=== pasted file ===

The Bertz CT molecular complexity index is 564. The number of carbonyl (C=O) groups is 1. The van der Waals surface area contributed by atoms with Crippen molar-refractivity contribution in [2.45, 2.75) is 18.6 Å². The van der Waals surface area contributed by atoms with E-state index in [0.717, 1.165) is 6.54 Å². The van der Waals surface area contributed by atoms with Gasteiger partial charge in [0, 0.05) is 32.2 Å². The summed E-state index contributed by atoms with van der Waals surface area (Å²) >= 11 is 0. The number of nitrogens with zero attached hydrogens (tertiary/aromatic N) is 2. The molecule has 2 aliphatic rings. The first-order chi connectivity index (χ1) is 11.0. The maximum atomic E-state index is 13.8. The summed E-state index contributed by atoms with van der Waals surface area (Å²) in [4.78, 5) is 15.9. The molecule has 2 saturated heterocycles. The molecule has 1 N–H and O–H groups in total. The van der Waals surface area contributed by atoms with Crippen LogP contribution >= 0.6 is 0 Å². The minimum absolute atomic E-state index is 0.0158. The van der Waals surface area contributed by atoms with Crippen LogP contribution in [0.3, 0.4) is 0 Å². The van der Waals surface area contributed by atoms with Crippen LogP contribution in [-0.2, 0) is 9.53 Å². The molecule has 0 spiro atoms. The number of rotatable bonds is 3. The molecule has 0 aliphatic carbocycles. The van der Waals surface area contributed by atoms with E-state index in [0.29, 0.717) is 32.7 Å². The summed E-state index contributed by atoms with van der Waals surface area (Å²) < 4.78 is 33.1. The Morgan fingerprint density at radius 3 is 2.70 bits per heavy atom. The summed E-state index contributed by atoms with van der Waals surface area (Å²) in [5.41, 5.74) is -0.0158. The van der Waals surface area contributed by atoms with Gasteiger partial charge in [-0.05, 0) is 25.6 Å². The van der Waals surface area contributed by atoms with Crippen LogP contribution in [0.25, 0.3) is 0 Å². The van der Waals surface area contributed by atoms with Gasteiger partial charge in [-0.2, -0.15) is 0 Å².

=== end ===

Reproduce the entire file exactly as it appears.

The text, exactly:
The Bertz CT molecular complexity index is 564. The number of carbonyl (C=O) groups is 1. The van der Waals surface area contributed by atoms with Crippen molar-refractivity contribution in [2.45, 2.75) is 18.6 Å². The van der Waals surface area contributed by atoms with E-state index in [0.717, 1.165) is 6.54 Å². The van der Waals surface area contributed by atoms with Gasteiger partial charge in [0, 0.05) is 32.2 Å². The summed E-state index contributed by atoms with van der Waals surface area (Å²) >= 11 is 0. The number of nitrogens with zero attached hydrogens (tertiary/aromatic N) is 2. The molecule has 2 aliphatic rings. The first-order chi connectivity index (χ1) is 11.0. The maximum atomic E-state index is 13.8. The summed E-state index contributed by atoms with van der Waals surface area (Å²) in [4.78, 5) is 15.9. The molecule has 2 saturated heterocycles. The molecule has 1 N–H and O–H groups in total. The van der Waals surface area contributed by atoms with Crippen LogP contribution >= 0.6 is 0 Å². The minimum absolute atomic E-state index is 0.0158. The van der Waals surface area contributed by atoms with Crippen LogP contribution in [0.3, 0.4) is 0 Å². The van der Waals surface area contributed by atoms with Crippen LogP contribution in [-0.2, 0) is 9.53 Å². The molecule has 0 spiro atoms. The number of rotatable bonds is 3. The molecule has 0 aliphatic carbocycles. The van der Waals surface area contributed by atoms with E-state index in [0.29, 0.717) is 32.7 Å². The summed E-state index contributed by atoms with van der Waals surface area (Å²) < 4.78 is 33.1. The Morgan fingerprint density at radius 3 is 2.70 bits per heavy atom. The summed E-state index contributed by atoms with van der Waals surface area (Å²) in [5.41, 5.74) is -0.0158. The van der Waals surface area contributed by atoms with Gasteiger partial charge in [-0.05, 0) is 25.6 Å². The van der Waals surface area contributed by atoms with Crippen LogP contribution in [0.25, 0.3) is 0 Å². The van der Waals surface area contributed by atoms with Gasteiger partial charge in [-0.2, -0.15) is 0 Å².